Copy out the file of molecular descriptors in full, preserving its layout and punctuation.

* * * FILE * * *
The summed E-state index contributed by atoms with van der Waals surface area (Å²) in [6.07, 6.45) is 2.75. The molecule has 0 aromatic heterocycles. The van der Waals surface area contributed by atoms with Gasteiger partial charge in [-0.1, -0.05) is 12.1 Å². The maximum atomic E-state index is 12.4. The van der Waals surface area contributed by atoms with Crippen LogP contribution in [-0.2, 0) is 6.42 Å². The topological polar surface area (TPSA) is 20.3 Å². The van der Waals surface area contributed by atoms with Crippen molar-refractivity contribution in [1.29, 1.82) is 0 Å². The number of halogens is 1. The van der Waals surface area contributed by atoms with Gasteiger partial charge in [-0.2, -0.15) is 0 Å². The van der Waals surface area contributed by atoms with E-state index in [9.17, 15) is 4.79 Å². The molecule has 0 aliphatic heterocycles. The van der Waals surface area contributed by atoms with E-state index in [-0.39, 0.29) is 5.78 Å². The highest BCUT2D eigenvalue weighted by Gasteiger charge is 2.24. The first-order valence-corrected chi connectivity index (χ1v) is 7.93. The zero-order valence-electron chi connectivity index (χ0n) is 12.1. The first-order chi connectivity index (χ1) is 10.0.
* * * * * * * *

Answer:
The summed E-state index contributed by atoms with van der Waals surface area (Å²) in [6.07, 6.45) is 2.75. The molecule has 0 aromatic heterocycles. The van der Waals surface area contributed by atoms with Gasteiger partial charge in [-0.1, -0.05) is 12.1 Å². The maximum atomic E-state index is 12.4. The van der Waals surface area contributed by atoms with Crippen LogP contribution in [-0.2, 0) is 6.42 Å². The topological polar surface area (TPSA) is 20.3 Å². The van der Waals surface area contributed by atoms with Crippen molar-refractivity contribution in [1.29, 1.82) is 0 Å². The number of halogens is 1. The van der Waals surface area contributed by atoms with Gasteiger partial charge in [-0.2, -0.15) is 0 Å². The van der Waals surface area contributed by atoms with E-state index in [9.17, 15) is 4.79 Å². The molecule has 0 aliphatic heterocycles. The van der Waals surface area contributed by atoms with E-state index in [-0.39, 0.29) is 5.78 Å². The highest BCUT2D eigenvalue weighted by Gasteiger charge is 2.24. The first-order valence-corrected chi connectivity index (χ1v) is 7.93. The zero-order valence-electron chi connectivity index (χ0n) is 12.1. The first-order chi connectivity index (χ1) is 10.0.